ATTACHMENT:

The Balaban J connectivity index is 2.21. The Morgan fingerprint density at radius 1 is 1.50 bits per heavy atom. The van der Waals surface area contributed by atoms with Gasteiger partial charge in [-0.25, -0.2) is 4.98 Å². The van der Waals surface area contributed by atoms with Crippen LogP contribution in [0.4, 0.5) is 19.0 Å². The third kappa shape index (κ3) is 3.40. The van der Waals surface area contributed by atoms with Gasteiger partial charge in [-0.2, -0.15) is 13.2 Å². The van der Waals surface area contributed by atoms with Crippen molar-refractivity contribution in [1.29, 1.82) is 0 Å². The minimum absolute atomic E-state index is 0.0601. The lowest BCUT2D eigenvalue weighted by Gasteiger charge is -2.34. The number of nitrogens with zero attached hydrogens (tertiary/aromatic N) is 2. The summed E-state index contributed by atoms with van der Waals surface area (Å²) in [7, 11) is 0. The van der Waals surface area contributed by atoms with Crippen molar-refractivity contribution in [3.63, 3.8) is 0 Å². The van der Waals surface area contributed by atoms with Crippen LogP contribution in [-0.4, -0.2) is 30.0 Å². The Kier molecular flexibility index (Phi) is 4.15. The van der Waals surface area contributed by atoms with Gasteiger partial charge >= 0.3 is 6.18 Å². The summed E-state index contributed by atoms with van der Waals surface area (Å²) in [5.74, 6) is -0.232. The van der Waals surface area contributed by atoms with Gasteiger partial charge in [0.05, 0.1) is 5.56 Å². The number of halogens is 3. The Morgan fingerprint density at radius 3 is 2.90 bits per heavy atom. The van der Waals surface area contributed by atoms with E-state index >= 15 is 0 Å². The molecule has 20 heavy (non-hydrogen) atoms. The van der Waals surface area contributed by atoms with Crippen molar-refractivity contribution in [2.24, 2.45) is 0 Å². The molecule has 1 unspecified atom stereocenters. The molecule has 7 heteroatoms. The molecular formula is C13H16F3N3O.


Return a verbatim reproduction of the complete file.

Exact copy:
The Balaban J connectivity index is 2.21. The Morgan fingerprint density at radius 1 is 1.50 bits per heavy atom. The van der Waals surface area contributed by atoms with Gasteiger partial charge in [-0.25, -0.2) is 4.98 Å². The van der Waals surface area contributed by atoms with Crippen LogP contribution in [0.4, 0.5) is 19.0 Å². The third kappa shape index (κ3) is 3.40. The van der Waals surface area contributed by atoms with Gasteiger partial charge in [-0.2, -0.15) is 13.2 Å². The van der Waals surface area contributed by atoms with Crippen molar-refractivity contribution in [1.29, 1.82) is 0 Å². The minimum absolute atomic E-state index is 0.0601. The lowest BCUT2D eigenvalue weighted by Gasteiger charge is -2.34. The number of nitrogens with zero attached hydrogens (tertiary/aromatic N) is 2. The summed E-state index contributed by atoms with van der Waals surface area (Å²) in [7, 11) is 0. The van der Waals surface area contributed by atoms with Crippen molar-refractivity contribution in [3.63, 3.8) is 0 Å². The van der Waals surface area contributed by atoms with Crippen LogP contribution in [-0.4, -0.2) is 30.0 Å². The Kier molecular flexibility index (Phi) is 4.15. The van der Waals surface area contributed by atoms with Gasteiger partial charge >= 0.3 is 6.18 Å². The summed E-state index contributed by atoms with van der Waals surface area (Å²) in [5.74, 6) is -0.232. The van der Waals surface area contributed by atoms with Gasteiger partial charge in [0.05, 0.1) is 5.56 Å². The number of halogens is 3. The Morgan fingerprint density at radius 3 is 2.90 bits per heavy atom. The van der Waals surface area contributed by atoms with E-state index >= 15 is 0 Å². The molecule has 20 heavy (non-hydrogen) atoms. The van der Waals surface area contributed by atoms with Crippen molar-refractivity contribution in [2.24, 2.45) is 0 Å². The molecule has 1 unspecified atom stereocenters. The molecule has 7 heteroatoms. The molecular formula is C13H16F3N3O.